by Marion Nestle
Jul 20 2012

SNAP to Health: A Fresh Approach to Strengthening SNAP

I’m on the advisory committee for SNAP to Health, a project of the Center for the Study of the Presidency and Congress, chaired by Dr. Susan Blumenthal.

The Commission released its report on Wednesday in Washington DC at a congressional briefing at which I (and several others) spoke.

The report, Snap to Health, is online at this link.  Its recommendations are here.














The major points made at the briefing:

  • SNAP funding must be preserved; the program is a lifeline for 46 million Americans, half of them children.
  • SNAP, as Rep. Ron Wyden (Dem-OR) put it, “is a conveyor belt for calories.”  It would be better if the calories came from healthier foods.
  • The prevalence of obesity is high among low-income Americans and some evidence suggests that rates may be higher among SNAP participants.
  • Buying healthier foods with SNAP benefits is not easy.  There are problems with access, cost, and relentless marketing of junk foods to low-income groups in general and to EBT users in particular.

As I discussed in my remarks (which are also supposed to be posted on soon), food companies and retailers specifically target marketing efforts to low-income groups and to SNAP participants.  No such efforts market healthier foods to EBT users.

Michele Simon’s recent report documents the extensive lobbying efforts of food companies to make sure that SNAP recipients can use EBT cards to buy their products.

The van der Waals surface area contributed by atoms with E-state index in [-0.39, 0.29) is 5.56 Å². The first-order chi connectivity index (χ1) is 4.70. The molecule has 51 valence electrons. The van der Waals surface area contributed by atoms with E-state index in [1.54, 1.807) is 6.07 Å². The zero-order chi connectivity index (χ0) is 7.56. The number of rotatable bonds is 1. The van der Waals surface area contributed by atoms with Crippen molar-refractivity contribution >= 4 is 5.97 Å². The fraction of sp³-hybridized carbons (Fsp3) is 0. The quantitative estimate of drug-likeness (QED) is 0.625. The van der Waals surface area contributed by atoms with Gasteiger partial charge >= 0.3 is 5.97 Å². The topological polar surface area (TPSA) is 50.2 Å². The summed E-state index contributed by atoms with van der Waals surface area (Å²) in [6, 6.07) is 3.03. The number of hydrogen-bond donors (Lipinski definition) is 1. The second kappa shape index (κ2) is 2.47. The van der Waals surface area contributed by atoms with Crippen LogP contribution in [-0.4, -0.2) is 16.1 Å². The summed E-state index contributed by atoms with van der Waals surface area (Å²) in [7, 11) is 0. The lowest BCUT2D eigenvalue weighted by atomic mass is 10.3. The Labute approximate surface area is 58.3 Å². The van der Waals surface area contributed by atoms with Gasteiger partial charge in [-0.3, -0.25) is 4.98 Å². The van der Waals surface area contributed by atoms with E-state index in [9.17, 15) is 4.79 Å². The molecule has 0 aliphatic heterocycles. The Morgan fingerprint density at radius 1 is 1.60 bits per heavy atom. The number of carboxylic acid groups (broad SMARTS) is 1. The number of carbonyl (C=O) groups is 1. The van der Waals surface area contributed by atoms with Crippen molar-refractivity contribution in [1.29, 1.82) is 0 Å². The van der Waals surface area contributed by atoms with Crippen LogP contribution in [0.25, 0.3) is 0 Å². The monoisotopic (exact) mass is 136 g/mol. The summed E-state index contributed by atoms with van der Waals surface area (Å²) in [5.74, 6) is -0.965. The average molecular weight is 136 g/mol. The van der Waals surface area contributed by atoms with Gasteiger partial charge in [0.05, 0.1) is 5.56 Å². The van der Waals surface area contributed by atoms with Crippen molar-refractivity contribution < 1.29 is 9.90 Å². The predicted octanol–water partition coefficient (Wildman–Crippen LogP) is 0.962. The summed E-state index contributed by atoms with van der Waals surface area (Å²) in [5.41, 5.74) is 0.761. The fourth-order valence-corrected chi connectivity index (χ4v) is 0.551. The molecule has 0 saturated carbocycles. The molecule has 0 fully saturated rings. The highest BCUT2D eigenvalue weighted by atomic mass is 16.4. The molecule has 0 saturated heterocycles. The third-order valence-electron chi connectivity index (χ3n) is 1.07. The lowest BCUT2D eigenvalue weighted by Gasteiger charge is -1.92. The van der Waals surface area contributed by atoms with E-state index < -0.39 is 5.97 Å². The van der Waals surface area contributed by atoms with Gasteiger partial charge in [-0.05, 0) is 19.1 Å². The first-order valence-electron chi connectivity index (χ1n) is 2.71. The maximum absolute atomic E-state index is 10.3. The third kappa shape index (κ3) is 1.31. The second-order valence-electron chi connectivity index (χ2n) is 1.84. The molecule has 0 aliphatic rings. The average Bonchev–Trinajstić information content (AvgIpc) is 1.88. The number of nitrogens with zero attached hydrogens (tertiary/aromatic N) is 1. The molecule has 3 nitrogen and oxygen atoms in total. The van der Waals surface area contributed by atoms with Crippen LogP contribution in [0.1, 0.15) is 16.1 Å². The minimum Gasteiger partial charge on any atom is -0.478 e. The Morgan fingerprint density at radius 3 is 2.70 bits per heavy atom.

The Snap to Health report is meant to start a national conversation about helping this program to address twenty-first century health challenges.

Let the conversation begin!

  • We talk about the effects of SNAP on obesity, but what about the effects on income mobility. Do you have any research done on how long people stay on food stamps?

    “Welfare is a fishing net, not a safety net.”

  • A lot of the access issues around food deserts and food swamps would disappear if SNAP worked on a white list like WIC. Perhaps it could match the WIC requirements minus the baby food and formula and then white list other foods that are reimburseable. I would pair that with a shelf space requirement of 60 feet.

    This would knock out the ridiculous situation of gas stations accepting SNAP and incentivize makeovers of 10’s of thousands of corner stores in a way that groups like Philly’s Food Trust or the Hartford Food System could only dream of.

  • Raise the income limits for single individuals. Old women on an 800 dollar a month Social Security check get $35.00 a month in food stamps. Make chips at farmers markets a supplement not a deduction from food stamps.

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  • Susan

    It would be refreshing if SNAP could educate and provide services without the negative connotation. It takes a lot of skill to maximize benefits with any community pantry supplies and a low income to get meals that are nutritious, culturally diverse and recognize people needing assistance don’t necessarily want to spend their days creating a neighborhood garden or cooking for hours from scratch. They might just need help holding things together until their situation improves (get a job, child support, get through illness) but it’s rarely presented in that manner.